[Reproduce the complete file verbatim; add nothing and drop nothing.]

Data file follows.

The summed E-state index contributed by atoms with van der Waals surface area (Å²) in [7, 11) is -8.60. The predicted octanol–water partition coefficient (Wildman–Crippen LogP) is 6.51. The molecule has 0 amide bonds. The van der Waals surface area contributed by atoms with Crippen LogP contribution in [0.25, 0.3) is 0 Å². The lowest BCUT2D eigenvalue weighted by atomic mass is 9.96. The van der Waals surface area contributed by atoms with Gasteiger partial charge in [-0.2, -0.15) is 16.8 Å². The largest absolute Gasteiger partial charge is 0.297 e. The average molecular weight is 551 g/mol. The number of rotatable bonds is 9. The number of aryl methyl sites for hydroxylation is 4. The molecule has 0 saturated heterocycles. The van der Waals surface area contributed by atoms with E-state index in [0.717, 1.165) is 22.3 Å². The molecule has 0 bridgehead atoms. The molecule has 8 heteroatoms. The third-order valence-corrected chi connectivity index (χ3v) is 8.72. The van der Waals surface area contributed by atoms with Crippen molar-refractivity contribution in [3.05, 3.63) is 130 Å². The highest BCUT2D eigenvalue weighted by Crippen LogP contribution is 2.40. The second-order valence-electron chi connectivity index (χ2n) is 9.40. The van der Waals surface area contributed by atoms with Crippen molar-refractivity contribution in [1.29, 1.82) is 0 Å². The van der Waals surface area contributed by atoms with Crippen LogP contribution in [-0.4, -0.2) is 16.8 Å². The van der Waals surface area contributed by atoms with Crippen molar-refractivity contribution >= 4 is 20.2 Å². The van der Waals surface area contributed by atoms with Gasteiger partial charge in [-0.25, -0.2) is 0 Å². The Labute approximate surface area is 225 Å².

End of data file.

The summed E-state index contributed by atoms with van der Waals surface area (Å²) in [7, 11) is -8.60. The predicted octanol–water partition coefficient (Wildman–Crippen LogP) is 6.51. The molecule has 0 amide bonds. The van der Waals surface area contributed by atoms with Crippen LogP contribution in [0.25, 0.3) is 0 Å². The lowest BCUT2D eigenvalue weighted by atomic mass is 9.96. The van der Waals surface area contributed by atoms with Gasteiger partial charge in [-0.2, -0.15) is 16.8 Å². The largest absolute Gasteiger partial charge is 0.297 e. The average molecular weight is 551 g/mol. The number of rotatable bonds is 9. The number of aryl methyl sites for hydroxylation is 4. The molecule has 0 saturated heterocycles. The van der Waals surface area contributed by atoms with E-state index in [0.717, 1.165) is 22.3 Å². The molecule has 0 bridgehead atoms. The molecule has 8 heteroatoms. The third-order valence-corrected chi connectivity index (χ3v) is 8.72. The van der Waals surface area contributed by atoms with Crippen molar-refractivity contribution in [3.05, 3.63) is 130 Å². The highest BCUT2D eigenvalue weighted by Crippen LogP contribution is 2.40. The second-order valence-electron chi connectivity index (χ2n) is 9.40. The van der Waals surface area contributed by atoms with Crippen molar-refractivity contribution in [1.29, 1.82) is 0 Å². The van der Waals surface area contributed by atoms with Crippen LogP contribution in [-0.4, -0.2) is 16.8 Å². The van der Waals surface area contributed by atoms with Crippen molar-refractivity contribution >= 4 is 20.2 Å². The van der Waals surface area contributed by atoms with Gasteiger partial charge in [-0.25, -0.2) is 0 Å². The Labute approximate surface area is 225 Å².